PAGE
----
CHERTKOVO, Russia/ MELOVE, Ukraine (AP) — On the map, Chertkovo and Melove is one village, crossed by railroad tracks and a main road called the Friendship of Peoples Street. That slogan still rings true for many locals, but is being sorely tested by the animosity between their two nations, Russia and Ukraine.
On the streets, villagers speak a mix of Russian and Ukrainian without turning the choice of language into a political statement as many others did elsewhere, fueling the conflict between Ukraine and Russia since Moscow annexed Crimea in 2014.
In the past, locals would routinely cross the main street — back and forth between the two countries — as border guards looked the other way. But earlier this year, Russia built a barbed wire fence along the main street, separating the village into two camps.
These days, the busiest border crossing — on a low-hanging bridge spanning the railway tracks that run alongside the Friendship of Peoples Street — looks nearly deserted.
On Friday, Ukrainian President Petro Poroshenko announced that all Russian males aged 16 to 60 will now be barred from entering the country — a sign that relations between the two uneasy neighbors are deteriorating further after the Russian coast guard fired upon and seized three Ukrainian naval vessels in the Black Sea on Nov. 25. Also last week, Kiev announced 30 days of martial law in the border regions to bolster the nation’s defenses against Russian aggression.
In truth, restrictions on Russians entering Ukraine had already effectively existed in Chertkovo for years.
In 2015, Ukraine adopted a decree requiring Russians who want to cross the border to use foreign travel passports, as opposed to internal passports used in the former Soviet Union. Few Russians living in rural areas like Chertkovo have such documents.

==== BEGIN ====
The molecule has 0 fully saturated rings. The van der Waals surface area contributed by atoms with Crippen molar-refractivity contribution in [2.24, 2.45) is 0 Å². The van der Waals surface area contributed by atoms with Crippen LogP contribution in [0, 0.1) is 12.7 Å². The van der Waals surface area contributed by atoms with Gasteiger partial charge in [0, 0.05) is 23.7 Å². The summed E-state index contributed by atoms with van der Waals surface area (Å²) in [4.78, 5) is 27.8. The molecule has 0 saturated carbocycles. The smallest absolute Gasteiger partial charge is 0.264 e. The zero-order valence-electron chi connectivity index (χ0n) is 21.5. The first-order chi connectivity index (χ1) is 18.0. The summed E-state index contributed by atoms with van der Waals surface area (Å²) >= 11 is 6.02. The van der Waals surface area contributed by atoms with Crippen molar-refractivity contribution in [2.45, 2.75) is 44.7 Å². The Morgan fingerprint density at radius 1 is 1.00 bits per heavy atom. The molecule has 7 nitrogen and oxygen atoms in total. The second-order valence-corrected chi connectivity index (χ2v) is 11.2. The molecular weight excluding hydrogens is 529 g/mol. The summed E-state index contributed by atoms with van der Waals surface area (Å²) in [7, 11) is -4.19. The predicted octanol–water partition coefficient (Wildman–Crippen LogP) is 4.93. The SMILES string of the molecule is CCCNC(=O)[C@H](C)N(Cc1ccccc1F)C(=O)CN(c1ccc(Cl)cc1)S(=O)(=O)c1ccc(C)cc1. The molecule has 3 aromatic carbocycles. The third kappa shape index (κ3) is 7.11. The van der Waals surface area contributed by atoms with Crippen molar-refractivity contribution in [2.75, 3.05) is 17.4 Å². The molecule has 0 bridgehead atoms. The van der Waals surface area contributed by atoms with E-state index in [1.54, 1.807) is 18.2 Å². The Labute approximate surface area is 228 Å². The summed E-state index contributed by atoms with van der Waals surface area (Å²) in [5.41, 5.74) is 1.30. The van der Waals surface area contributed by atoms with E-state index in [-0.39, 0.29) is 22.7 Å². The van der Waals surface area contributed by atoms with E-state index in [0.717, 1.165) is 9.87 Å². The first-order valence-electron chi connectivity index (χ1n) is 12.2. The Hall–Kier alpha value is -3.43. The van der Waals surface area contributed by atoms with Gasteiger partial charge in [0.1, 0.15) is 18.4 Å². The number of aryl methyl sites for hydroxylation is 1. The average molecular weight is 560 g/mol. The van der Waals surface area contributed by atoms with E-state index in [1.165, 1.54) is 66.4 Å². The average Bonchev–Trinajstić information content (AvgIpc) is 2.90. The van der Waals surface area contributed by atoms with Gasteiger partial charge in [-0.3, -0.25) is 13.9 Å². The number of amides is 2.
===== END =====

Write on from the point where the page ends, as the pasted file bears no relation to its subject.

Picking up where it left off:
Four and a half years after fighting broke out between Russia-backed separatists and Ukraine troops in eastern Ukraine, only elderly women like 73-year-old Lidia Radchenko — a smiling woman in a bulky fur coat — brave the Chertkovo crossing. She has three sons living in Ukraine, while another son and a daughter reside in Russia.
“How can do you this? We used to have such great parties. We would gather in the middle of the road,” said Rachenko, who lives by the railroad tracks. “That fence is like a concentration camp.”
The once-busy crossing over the railroad tracks is empty, with just a few people coming from Ukraine into Russia, such as 54-year-old Olga Yevgenyevna and her husband. She asked that her family name not be published for fear of repercussions for her views on either side of the border.
“I’m originally from Chertkovo, and my mom lives here,” she said in Ukrainian. When she married a man from a village on the Ukrainian side of the border, moving there in the late 1980s did not seem like a dramatic decision. Now her elderly mother and brother live in Russia and can’t visit her.
“I tell my mom ‘When I die, no one will come to bury me, because Russians are not allowed,'” she said.
Before the war that started in 2014, she said “People were crossing everywhere, even on the railroad tracks. You go back and forth 15 times, no one would care. We had a market and shops, all of it was for everyone.”
Irina Vakulina, 58, dressed in a down coat and a pink woolen hat for a frosty morning, sells smoked fish and foreign-made perfume in the Russian village of Chertkovo.
“Business is awful,” she says, because after the collapse of the Ukrainian hryvna, goods in Russia have become too expensive for Ukrainians and the local train station, once busy thanks to Russian trains passing through Ukraine, now stands idle.
“Our Chertkovo has been cut off from life,” she says.
Matthew Bodner contributed from Moscow.